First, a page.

- Kennedy received a Purple Heart Medal for wounds received during World War II.
- He established the Peace Corps in 1961 by executive order.
- Kennedy’s administration came to be known as the Camelot Era.
- His book “Profiles in Courage” won a Pulitzer Prize in 1957.
- Kennedy was the first Roman Catholic President.
- President John F. Kennedy was the last to wear a top hat at his inauguration, even though he was known to hate hats.
- After the boat he was assigned to was rammed by the Japanese, Kennedy and the surviving crew members swam to a nearby island in the Solomon Islands. While stranded there for several days, Kennedy wrote an SOS message on a coconut husk which he gave to natives. He kept the husk in the Oval Office and used it as a paperweight during his presidency.
- The wreckage of the boat, a PT-109, was discovered in 2002 (nearly 60 years later).
- Kennedy is the second wealthiest president to take office. In fact, he donated his presidential and congressional salary to charity.
- Kennedy was above average reader. Reportedly, he learned to read about 1,200 words per minute.
- After his death, many of his proposals were enacted by Congress, including the Civil Rights Act of 1964.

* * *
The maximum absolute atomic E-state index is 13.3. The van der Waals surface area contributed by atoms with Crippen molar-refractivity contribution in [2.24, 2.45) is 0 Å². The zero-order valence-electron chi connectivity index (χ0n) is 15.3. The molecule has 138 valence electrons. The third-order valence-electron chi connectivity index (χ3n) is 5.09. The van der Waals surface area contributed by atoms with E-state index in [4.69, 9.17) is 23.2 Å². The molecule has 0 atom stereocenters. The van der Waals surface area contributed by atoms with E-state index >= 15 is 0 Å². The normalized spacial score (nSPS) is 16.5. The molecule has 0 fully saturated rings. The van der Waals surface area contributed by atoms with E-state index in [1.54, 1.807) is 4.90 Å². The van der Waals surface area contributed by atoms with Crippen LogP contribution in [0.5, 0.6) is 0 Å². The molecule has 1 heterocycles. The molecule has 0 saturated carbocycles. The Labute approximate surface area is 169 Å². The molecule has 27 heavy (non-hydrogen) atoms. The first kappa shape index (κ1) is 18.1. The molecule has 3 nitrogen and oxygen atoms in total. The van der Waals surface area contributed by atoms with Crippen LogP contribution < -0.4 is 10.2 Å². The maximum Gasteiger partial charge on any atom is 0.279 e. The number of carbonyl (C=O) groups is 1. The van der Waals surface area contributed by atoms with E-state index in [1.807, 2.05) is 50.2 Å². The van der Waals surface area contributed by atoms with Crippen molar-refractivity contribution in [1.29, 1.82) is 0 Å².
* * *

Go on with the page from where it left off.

- Kennedy is buried at Arlington National Cemetery.
Hands-On Activities for John F. Kennedy Unit Study
There is a lot to learn about John F. Kennedy, from his many accomplishments to his interesting life story. Since learning is best done with multi-sensory activities, we have come up with some ideas for how to make these John F. Kennedy presidency facts stick, organized by grade level.
Elementary John F. Kennedy Activities
- John F. Kennedy was in the Navy during World War II, and assigned to a PT-109 boat. Look up images of that boat or similar ones used during World War II. See if your student can replicate the boats using Legos™ or other interactive building toy.
- John F. Kennedy was running opposed by Richard Nixon in the 1960 election, and John won by a close call. Print out a map of the United States and color in the states based on who voted for which candidate.
Middle School John F. Kennedy Activities
- John F. Kennedy could read up to 1,200 words per minute! Have your child pick out a favorite book or article, and see how many words per minute they can read.
- For his efforts and injuries in World War 2, John F. Kennedy was given a purple heart medal. Write a short summary on what a Purple Heart Medal is, and identify one additional person who received it and why they did.
High School John F. Kennedy Activities
- The Cuban Missile Crisis led to conflict and stress, and John F. Kennedy had to make a decision on how to prevent the development of missiles in Cuba. Write a research paper about John’s decision, and why it was or was not a good idea.
- In 1957, John F. Kennedy won a Pulitzer Prize for his book about U.S. Senators, called “Profiles in Courage.” Read his book and write a short report on what the book is about, and why it is important.
Quick John F. Kennedy Spelling Words
Additional Learning Links for John F. Kennedy
Want to extend your American presidents unit study even further? The following learning resources offer highlight of the John F. Kennedy presidency facts you’ve learned and give your students the opportunity to test their knowledge of what they’ve learned so far.